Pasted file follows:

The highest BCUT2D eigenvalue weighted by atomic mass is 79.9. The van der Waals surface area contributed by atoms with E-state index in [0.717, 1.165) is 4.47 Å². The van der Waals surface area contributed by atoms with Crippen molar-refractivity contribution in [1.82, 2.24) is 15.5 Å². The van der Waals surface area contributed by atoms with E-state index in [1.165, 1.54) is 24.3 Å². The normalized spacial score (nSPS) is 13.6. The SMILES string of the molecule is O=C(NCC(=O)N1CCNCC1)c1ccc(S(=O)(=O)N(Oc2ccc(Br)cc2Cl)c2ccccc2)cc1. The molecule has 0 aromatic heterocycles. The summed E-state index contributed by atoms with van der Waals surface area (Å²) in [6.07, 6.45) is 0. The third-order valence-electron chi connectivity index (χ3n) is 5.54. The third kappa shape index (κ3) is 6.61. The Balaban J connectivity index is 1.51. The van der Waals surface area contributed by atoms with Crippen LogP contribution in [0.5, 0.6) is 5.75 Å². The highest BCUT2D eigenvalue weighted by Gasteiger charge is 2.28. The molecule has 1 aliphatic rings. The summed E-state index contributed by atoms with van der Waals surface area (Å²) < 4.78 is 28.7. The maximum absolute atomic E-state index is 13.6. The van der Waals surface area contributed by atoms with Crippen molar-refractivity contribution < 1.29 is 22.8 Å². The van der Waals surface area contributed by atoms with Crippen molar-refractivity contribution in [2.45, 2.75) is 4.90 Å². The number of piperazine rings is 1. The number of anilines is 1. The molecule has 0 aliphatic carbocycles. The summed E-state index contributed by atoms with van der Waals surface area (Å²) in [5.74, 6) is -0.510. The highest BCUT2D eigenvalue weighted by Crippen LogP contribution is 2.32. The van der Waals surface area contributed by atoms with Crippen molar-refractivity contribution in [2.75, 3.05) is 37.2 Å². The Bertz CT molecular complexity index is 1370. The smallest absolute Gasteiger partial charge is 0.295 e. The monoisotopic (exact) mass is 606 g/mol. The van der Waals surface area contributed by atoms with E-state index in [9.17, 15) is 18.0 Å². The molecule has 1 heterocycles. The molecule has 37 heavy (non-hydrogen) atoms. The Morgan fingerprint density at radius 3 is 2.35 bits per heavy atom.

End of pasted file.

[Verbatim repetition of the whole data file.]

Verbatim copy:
The highest BCUT2D eigenvalue weighted by atomic mass is 79.9. The van der Waals surface area contributed by atoms with E-state index in [0.717, 1.165) is 4.47 Å². The van der Waals surface area contributed by atoms with Crippen molar-refractivity contribution in [1.82, 2.24) is 15.5 Å². The van der Waals surface area contributed by atoms with E-state index in [1.165, 1.54) is 24.3 Å². The normalized spacial score (nSPS) is 13.6. The SMILES string of the molecule is O=C(NCC(=O)N1CCNCC1)c1ccc(S(=O)(=O)N(Oc2ccc(Br)cc2Cl)c2ccccc2)cc1. The molecule has 0 aromatic heterocycles. The summed E-state index contributed by atoms with van der Waals surface area (Å²) in [6.07, 6.45) is 0. The third-order valence-electron chi connectivity index (χ3n) is 5.54. The third kappa shape index (κ3) is 6.61. The Balaban J connectivity index is 1.51. The van der Waals surface area contributed by atoms with Crippen LogP contribution in [0.5, 0.6) is 5.75 Å². The highest BCUT2D eigenvalue weighted by Gasteiger charge is 2.28. The molecule has 1 aliphatic rings. The summed E-state index contributed by atoms with van der Waals surface area (Å²) < 4.78 is 28.7. The maximum absolute atomic E-state index is 13.6. The van der Waals surface area contributed by atoms with Crippen molar-refractivity contribution < 1.29 is 22.8 Å². The van der Waals surface area contributed by atoms with Crippen molar-refractivity contribution in [2.45, 2.75) is 4.90 Å². The number of piperazine rings is 1. The number of anilines is 1. The molecule has 0 aliphatic carbocycles. The summed E-state index contributed by atoms with van der Waals surface area (Å²) in [5.74, 6) is -0.510. The highest BCUT2D eigenvalue weighted by Crippen LogP contribution is 2.32. The van der Waals surface area contributed by atoms with Crippen molar-refractivity contribution in [2.75, 3.05) is 37.2 Å². The Bertz CT molecular complexity index is 1370. The smallest absolute Gasteiger partial charge is 0.295 e. The monoisotopic (exact) mass is 606 g/mol. The van der Waals surface area contributed by atoms with E-state index in [9.17, 15) is 18.0 Å². The molecule has 1 heterocycles. The molecule has 37 heavy (non-hydrogen) atoms. The Morgan fingerprint density at radius 3 is 2.35 bits per heavy atom.